New Documents Reveal ICE Access to DACA Recipients’ Information

April 21, 2020

Juan Gastelum, [email protected], 213-375-3149
Yatziri Tovar, [email protected], 917-771-2818
José Alonso Muñoz, [email protected], 202-810-0746

New Documents Reveal ICE Access to DACA Recipients’ Information

NEW YORK, NY — As immigrant youth await a decision from the U.S. Supreme Court on the unlawful termination of Deferred Action for Childhood Arrivals (DACA), documents obtained by Make the Road New York and Make the Road Connecticut through a Freedom of Information Act (FOIA) lawsuit against the Trump administration reveal that information DACA applicants shared in confidence in their applications can be accessed by U.S. Immigration and Customs Enforcement (ICE).

The news organization ProPublica revealed this new information publicly today in a new article. The documents reveal that ICE has broad access to DACA information submitted to U.S. Citizenship and Immigration Services (USCIS) through direct access to USCIS databases and the ability to obtain DACA recipients’ complete files. The new documents contradict multiple past declarations by USCIS — on the DACA application form instructions, on its website, and in lawsuits — that information provided with a DACA application is protected from disclosure to ICE for immigration enforcement except in limited circumstances.

Make the Road New York and Make the Road Connecticut, represented by the National Immigration Law Center, filed a Freedom of Information Act (FOIA) lawsuit against the federal government hoping to shed light on the motives behind the administration’s decision to terminate the DACA program.

“I applied for DACA and shared my information because USCIS assured me that my information would be protected. It is deeply alarming to know that, under Trump, the deportation machine of ICE has access to this information,” said Carolina Fung Feng, plaintiff in Wolf v. Batalla Vidal, and member of Make the Road New York. “This new information makes it even clearer that if the Supreme Court decides to side with the Trump administration, it will put hundreds of thousands of immigrant youth like me at grave risk. USCIS must commit to stop information-sharing with ICE and not be complicit to Trump’s plan to separate us from our communities. And, in the next recovery negotiations, Congress must act to automatically extend protections for DACA and TPS holders.”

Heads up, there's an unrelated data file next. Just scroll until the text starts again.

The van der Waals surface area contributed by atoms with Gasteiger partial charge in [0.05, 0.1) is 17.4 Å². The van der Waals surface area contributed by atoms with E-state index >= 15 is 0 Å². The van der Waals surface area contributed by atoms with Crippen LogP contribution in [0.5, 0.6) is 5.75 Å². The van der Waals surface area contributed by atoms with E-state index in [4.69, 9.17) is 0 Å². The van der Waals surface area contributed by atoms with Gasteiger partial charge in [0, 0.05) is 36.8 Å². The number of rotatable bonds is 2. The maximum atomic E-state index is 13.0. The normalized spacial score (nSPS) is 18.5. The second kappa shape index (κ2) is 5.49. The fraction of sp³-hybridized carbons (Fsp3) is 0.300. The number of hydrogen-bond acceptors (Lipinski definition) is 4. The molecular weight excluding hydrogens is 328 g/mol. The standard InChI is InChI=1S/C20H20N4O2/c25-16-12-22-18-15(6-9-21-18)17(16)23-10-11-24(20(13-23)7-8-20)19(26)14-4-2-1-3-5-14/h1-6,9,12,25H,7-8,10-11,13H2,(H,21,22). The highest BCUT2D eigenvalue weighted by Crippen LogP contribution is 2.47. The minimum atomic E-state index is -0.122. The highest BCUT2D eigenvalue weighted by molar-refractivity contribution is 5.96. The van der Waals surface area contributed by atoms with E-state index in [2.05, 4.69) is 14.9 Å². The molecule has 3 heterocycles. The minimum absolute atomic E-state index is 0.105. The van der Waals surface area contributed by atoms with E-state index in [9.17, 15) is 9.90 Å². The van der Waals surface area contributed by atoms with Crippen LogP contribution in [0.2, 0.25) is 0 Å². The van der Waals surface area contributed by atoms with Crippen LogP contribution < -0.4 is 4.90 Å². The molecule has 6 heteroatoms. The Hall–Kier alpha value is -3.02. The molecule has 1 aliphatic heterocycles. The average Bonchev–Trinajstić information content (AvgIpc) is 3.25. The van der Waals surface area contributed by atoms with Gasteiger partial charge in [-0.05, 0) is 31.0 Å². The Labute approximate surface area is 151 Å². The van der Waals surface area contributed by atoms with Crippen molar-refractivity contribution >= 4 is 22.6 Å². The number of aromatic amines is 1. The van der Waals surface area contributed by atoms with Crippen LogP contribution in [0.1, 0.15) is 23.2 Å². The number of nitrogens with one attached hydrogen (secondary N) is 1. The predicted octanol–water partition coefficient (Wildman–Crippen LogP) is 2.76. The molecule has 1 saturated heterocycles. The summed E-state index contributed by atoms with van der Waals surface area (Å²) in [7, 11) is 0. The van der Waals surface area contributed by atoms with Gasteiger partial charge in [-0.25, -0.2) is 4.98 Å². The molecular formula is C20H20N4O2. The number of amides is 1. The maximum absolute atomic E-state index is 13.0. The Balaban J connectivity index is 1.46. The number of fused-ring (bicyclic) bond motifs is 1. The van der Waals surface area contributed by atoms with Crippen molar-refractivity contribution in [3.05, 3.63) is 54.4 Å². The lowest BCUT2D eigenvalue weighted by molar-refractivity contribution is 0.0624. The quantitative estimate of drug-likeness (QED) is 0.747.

“These new documents provide further evidence of just how out of control Trump’s deportation machine is,” said Barbara Lopez, director of Make the Road Connecticut. “When undocumented youth provided their personal information, USCIS vowed it would not share its information for immigration enforcement purposes. Now we know that, under the Trump administration, ICE has access. As DACA recipients await a decision by the Supreme Court, we demand USCIS commit to end all personal information-sharing with ICE. We must continue to fiercely fight for our communities, and against the deportation and separation of our loved ones.”

“The information reveals what organizers have known for years: the deportation force’s only aim is to keep immigrants looking over our shoulders, living with the fear that the deportation agents would separate us from our families,” said Cynthia Garcia, DACA recipient and deportation defense manager at United We Dream. “The documents also make it crystal clear that the consequence of the Supreme Court potentially siding with Trump on the DACA cases is detention and deportation. But our community is resilient, and an informed community is a powerful one. That is why we will ensure that more immigrants know their rights. The Trump administration has expanded and weaponized ICE and CBP to target, detain, and deport all immigrants, but DACA recipients and our families can take measures to protect ourselves. Our families can download the Notifica app to create a contingency plan for potential interactions with immigration enforcement, and also call United We Dream’s MigraWatch Hotline (1-844-363-1423) to report ICE activity in their community.”

“DHS has consistently promised DACA applicants that it would protect their sensitive personal information from immigration enforcement purposes, with very limited exceptions,” said Trudy Rebert, staff attorney at the National Immigration Law Center. “The documents we obtained disturbingly show that ICE can nevertheless access information submitted in DACA applications through shared electronic systems or by ordering it from records — ICE does not appear to have to rely on USCIS to proactively provide the information. We continue to seek more detailed information about the magnitude and impact of this information-sharing. We must ensure that DACA applicants’ information is protected.”